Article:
Chairperson Williams, Vice Chairperson Didech, Spokesperson Welter, honorable members of the committee: thank you for the opportunity to testify today. My name is Abraham Scarr and I am the Director of Illinois PIRG. Illinois PIRG is a statewide, citizen funded, non-partisan public interest advocacy organization that speaks out for a healthier, safer world in which we’re freer to pursue our own individual well-being and the common good.
Thank you Governor Pritzker and Representative Buckner for championing legislation that prioritizes utility accountability while also putting Illinois on the path to 100 percent clean energy. While my testimony is focused on utility accountability, my organization supports the legislation as a whole.
In the wake of the ComEd scandal, the Illinois General Assembly must enact meaningful utility accountability reforms - not only to address unethical behavior, but to also address the harmful utility policy legacy of the past decade.
In March, my organization, along with AARP Illinois and the Environmental Law and Policy Center, created the Take our Power Back coalition. Our utility accountability agenda includes restitution, restored oversight, and reform. We were thrilled that the Consumer and Climate First Act includes our agenda’s key priorities, including:
- Pursuing restitution for ComEd customers
- Ending automatic "formula" rate hikes for ComEd and Ameren
- Ending "Rider QIP," a gas surcharge that is like a mini-formula rate for gas utilities
- Commissioning an independent audit of ComEd and Ameren’s grid
- Establishing integrated grid planning for ComEd and Ameren
- Providing the Illinois Commerce Commission with increased resources and staffing to effectively carry out its mission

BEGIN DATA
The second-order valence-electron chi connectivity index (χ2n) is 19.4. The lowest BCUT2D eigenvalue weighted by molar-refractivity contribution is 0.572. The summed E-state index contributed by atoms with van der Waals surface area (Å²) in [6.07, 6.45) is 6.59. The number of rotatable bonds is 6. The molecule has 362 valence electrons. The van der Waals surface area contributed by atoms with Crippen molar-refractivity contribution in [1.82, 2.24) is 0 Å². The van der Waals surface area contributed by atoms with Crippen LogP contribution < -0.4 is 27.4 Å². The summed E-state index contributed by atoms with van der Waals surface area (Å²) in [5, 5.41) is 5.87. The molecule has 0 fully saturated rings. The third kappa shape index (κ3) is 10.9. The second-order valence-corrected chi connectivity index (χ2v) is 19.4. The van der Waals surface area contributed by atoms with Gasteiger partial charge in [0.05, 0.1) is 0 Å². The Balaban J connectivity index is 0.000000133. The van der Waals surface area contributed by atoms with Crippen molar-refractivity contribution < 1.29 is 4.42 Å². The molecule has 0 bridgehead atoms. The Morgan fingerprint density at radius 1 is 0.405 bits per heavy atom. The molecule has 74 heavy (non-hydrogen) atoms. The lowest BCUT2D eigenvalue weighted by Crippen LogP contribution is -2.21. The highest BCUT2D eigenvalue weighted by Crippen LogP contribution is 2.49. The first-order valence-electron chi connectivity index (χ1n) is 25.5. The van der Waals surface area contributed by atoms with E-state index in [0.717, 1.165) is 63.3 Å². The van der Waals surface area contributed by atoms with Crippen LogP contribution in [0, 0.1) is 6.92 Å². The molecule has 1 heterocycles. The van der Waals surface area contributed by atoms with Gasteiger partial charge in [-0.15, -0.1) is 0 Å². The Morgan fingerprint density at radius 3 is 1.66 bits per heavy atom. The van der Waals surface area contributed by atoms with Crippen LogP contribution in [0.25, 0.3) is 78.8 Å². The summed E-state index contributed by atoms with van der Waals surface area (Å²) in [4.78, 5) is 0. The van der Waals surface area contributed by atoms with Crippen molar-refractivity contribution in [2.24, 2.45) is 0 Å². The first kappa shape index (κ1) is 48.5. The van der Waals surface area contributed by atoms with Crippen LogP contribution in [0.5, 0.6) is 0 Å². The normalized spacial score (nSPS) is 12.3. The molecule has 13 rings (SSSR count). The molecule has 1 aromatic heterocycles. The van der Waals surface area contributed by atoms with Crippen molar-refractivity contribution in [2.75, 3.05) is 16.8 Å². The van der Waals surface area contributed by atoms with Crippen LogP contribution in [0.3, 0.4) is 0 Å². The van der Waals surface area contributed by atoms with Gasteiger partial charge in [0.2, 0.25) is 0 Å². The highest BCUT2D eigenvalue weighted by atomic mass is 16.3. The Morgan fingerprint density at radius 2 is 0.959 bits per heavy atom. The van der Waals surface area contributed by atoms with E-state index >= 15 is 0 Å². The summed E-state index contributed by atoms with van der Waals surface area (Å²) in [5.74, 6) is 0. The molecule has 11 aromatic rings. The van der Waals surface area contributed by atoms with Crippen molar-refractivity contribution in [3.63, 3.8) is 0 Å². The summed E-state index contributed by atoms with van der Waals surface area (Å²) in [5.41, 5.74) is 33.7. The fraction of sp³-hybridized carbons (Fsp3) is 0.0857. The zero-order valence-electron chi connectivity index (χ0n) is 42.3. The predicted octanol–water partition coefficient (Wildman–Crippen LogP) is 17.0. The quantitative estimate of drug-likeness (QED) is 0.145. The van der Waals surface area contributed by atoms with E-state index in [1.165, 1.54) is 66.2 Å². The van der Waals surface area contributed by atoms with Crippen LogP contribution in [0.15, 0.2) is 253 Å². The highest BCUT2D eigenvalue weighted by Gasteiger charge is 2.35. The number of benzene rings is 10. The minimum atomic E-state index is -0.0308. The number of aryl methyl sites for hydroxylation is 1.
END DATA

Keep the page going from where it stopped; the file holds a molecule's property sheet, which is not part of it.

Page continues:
- No longer allowing utilities to charge customers for charitable giving
Before this committee two weeks ago, I addressed the importance of an independent audit of ComEd’s and Ameren’s grids and investments the companies made under formula rates. With today’s testimony I will focus on ending formula rates, ending the gas surcharge “Rider QIP,” and no longer allowing utilities to charge customers for charitable giving.
Ending automatic "formula" rate hikes for ComEd and Ameren
Formula rates are the key policy enacted under the 2011 Energy Infrastructure Modernization Act (EIMA), the first law passed during the ComEd bribery scheme. As we detailed in our December 2020 report, Guaranteed Profits, Broken Promises, EIMA delivered guaranteed, record profits and other benefits to ComEd and its parent company, Exelon Corporation, while leaving ComEd customers and the public with broken promises. EIMA was a radical and unwelcome inversion of traditional utility regulation, which aims to ensure and maximize the public good through the creation of the opportunity for private profit. EIMA, on the other hand, guaranteed ComEd and Exelon’s private profit while failing to adequately ensure the public good.
The Consumer and Climate First Act ends formula ratemaking, returning ComEd and Ameren to the traditional ratemaking process. It would also authorize the Illinois Commerce Commission to explore “Performance Incentive Mechanisms” to incentivize utilities to achieve outcomes beneficial to customers and the public.
This is the appropriate path forward. The Illinois General Assembly, of course, has a critical role to play in setting state utility and energy policy, but the General Assembly also created the Illinois Commerce Commission with the specific mission to regulate utilities and develop the significant expertise necessary to do so. Given the status quo, where formula rates have turned utility regulation on its head, any attempt by the General Assembly to craft detailed ratemaking policy runs the serious risk of perpetuating the problematic policies passed during ComEd’s scheme.